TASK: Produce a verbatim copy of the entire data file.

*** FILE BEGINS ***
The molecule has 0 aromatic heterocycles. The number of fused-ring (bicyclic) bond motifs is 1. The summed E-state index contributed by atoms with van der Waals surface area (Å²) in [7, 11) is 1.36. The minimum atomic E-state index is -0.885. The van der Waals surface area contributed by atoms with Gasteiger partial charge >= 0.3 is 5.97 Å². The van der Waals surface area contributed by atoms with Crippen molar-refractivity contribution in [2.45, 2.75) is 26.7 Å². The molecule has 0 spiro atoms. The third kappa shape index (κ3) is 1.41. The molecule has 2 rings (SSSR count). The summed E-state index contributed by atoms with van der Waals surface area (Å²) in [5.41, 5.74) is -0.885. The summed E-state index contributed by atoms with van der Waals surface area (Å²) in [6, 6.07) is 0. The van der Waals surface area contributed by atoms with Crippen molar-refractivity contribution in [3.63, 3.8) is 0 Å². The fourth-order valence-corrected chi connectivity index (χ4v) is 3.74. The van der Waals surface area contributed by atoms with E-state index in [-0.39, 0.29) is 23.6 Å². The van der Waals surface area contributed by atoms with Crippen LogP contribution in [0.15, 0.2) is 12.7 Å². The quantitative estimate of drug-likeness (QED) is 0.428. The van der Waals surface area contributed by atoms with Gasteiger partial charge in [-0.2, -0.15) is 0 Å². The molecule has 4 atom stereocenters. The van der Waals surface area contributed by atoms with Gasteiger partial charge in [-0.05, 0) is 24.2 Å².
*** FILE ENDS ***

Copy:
The molecule has 0 aromatic heterocycles. The number of fused-ring (bicyclic) bond motifs is 1. The summed E-state index contributed by atoms with van der Waals surface area (Å²) in [7, 11) is 1.36. The minimum atomic E-state index is -0.885. The van der Waals surface area contributed by atoms with Gasteiger partial charge >= 0.3 is 5.97 Å². The van der Waals surface area contributed by atoms with Crippen molar-refractivity contribution in [2.45, 2.75) is 26.7 Å². The molecule has 0 spiro atoms. The third kappa shape index (κ3) is 1.41. The molecule has 2 rings (SSSR count). The summed E-state index contributed by atoms with van der Waals surface area (Å²) in [5.41, 5.74) is -0.885. The summed E-state index contributed by atoms with van der Waals surface area (Å²) in [6, 6.07) is 0. The van der Waals surface area contributed by atoms with Crippen molar-refractivity contribution in [3.63, 3.8) is 0 Å². The fourth-order valence-corrected chi connectivity index (χ4v) is 3.74. The van der Waals surface area contributed by atoms with E-state index in [-0.39, 0.29) is 23.6 Å². The van der Waals surface area contributed by atoms with Crippen LogP contribution in [0.15, 0.2) is 12.7 Å². The quantitative estimate of drug-likeness (QED) is 0.428. The van der Waals surface area contributed by atoms with Gasteiger partial charge in [-0.2, -0.15) is 0 Å². The molecule has 4 atom stereocenters. The van der Waals surface area contributed by atoms with Gasteiger partial charge in [-0.05, 0) is 24.2 Å².